With work on a major road upgrade on the A23 underway, drivers are being reminded about the importance of sticking to the 40mph speed limit through the roadworks.
Average speed cameras are in place between Handcross and Warninglid to enforce the speed limit, the first time such cameras have been used in Sussex. The cameras, which are installed and operated by Sussex Safer Roads Partnership (SSRP), will help to keep the road operating safely while narrow lanes and a changing road layout are in place throughout the two year project.
The Highways Agency is widening the A23 from two lanes to three in each direction to make journeys quicker and more reliable, and improving access to Gatwick airport from the south. It will also improve safety by straightening out the road, improving visibility and removing direct unsafe turnings on to and off the A23.
Andy Reohorn, Camera Team Operational Supervisor at the SSRP, said:
“Average speed cameras offer a much more effective method of managing safe speeds along a section of road than could be achieved with either mobile or fixed speed camera enforcement. Initial indications from the A23 Average Speed Camera system show that the vast majority of motorists are complying with the 40mph speed limit, which is good news.
“However, with 65,000 vehicles using this section of the A23 every day, even 1% non-compliance means that around 650 drivers a day are putting themselves and others in danger, as well as running the risk of prosecution.”
Average Speed Cameras use Automatic Number Plate Recognition software to record a vehicle’s details as they enter and exit the protect zone. The time taken to travel through the zone can then be used to calculate the average speed for the vehicle. Processing of any offences detected by the system will take place in exactly the same way as for other types of enforcement, with Speed Awareness Courses offered where appropriate.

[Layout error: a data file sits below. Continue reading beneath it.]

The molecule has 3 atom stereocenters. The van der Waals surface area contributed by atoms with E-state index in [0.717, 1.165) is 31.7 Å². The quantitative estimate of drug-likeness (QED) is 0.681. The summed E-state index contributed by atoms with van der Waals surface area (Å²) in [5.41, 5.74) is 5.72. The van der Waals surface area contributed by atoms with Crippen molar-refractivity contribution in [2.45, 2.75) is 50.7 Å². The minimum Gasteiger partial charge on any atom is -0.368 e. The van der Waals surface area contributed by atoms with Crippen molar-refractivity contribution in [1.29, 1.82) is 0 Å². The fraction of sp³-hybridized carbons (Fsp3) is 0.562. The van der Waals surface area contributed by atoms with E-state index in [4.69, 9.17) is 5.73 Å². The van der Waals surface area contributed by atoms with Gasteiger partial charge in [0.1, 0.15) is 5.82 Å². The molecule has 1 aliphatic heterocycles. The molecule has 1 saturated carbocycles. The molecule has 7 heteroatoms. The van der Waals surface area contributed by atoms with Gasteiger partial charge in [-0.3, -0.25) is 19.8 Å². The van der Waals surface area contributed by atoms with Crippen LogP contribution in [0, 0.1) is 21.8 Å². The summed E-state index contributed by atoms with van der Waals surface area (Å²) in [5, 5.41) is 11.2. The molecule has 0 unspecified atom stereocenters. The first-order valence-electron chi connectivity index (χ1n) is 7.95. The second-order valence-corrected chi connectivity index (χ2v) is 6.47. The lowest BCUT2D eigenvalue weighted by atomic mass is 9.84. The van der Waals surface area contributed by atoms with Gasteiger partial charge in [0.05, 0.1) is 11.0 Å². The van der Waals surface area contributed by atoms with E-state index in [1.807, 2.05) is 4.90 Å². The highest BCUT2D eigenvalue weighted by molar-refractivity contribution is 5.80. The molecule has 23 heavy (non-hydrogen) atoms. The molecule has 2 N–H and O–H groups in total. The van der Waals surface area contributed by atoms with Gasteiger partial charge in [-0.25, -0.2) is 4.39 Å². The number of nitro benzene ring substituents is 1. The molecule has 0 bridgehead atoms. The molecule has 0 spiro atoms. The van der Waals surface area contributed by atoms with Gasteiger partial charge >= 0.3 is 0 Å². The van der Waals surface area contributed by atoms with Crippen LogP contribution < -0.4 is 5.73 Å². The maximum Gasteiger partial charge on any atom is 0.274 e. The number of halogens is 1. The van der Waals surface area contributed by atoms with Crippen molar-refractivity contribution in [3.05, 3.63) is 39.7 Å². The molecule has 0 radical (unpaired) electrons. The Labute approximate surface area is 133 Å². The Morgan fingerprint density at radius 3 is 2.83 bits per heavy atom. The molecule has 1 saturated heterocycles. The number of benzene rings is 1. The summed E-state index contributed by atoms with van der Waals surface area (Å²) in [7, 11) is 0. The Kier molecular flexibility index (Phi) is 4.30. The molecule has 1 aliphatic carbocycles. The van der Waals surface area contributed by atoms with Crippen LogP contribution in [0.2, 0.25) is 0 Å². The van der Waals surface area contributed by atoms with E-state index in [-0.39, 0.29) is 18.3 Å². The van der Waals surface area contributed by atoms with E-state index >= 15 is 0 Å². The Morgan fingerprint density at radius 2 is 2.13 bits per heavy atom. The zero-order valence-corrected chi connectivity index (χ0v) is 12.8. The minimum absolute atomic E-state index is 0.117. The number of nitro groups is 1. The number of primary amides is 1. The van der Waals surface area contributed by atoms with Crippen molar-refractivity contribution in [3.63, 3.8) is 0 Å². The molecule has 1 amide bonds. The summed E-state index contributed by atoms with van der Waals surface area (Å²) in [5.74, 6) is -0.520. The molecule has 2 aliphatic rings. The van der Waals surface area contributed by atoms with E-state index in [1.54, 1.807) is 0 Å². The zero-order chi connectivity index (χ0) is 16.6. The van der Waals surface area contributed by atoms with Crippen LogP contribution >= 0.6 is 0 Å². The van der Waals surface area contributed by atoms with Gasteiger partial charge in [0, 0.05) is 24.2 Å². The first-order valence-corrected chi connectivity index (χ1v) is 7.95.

The system – known as SPECS3 and developed by a company called Vysionics – has been being tested and calibrated since installation at the end of June. Although no offences have been processed while the installation period has taken place, the system has been registering when vehicles exceed the 40mph speed limit.
Chris Bacon, the Highways Agency project manager in charge of the improvement project, agreed with the safety benefits of the cameras, and added that it is vitally important that motorists drive with extra care through roadworks.
Chris Bacon said:
“Road workers work in a dangerous environment, only feet away from moving traffic, and deserve respect and consideration from drivers. Driving through a mile of road works at 40mph takes less than 40 seconds longer than it does at 70mph but that difference can save lives.
“For us, the best speed camera is the one that takes no fines at all, but encourages drivers to stick to the limit. Here on the A23, they are playing a vital role in allowing us to keep two narrow lanes of traffic safely open in each direction at virtually all times, and therefore keeping any congestion during the work to an absolute minimum.”
To help motorists navigate the road works, plan their journeys and avoid potential disruptions, the Highways Agency carries detailed information on their website – www.highways.gov.uk.
Information will also be carried on the SSRP’s website (www.SussexSaferRoads.gov.uk) throughout the scheme’s duration.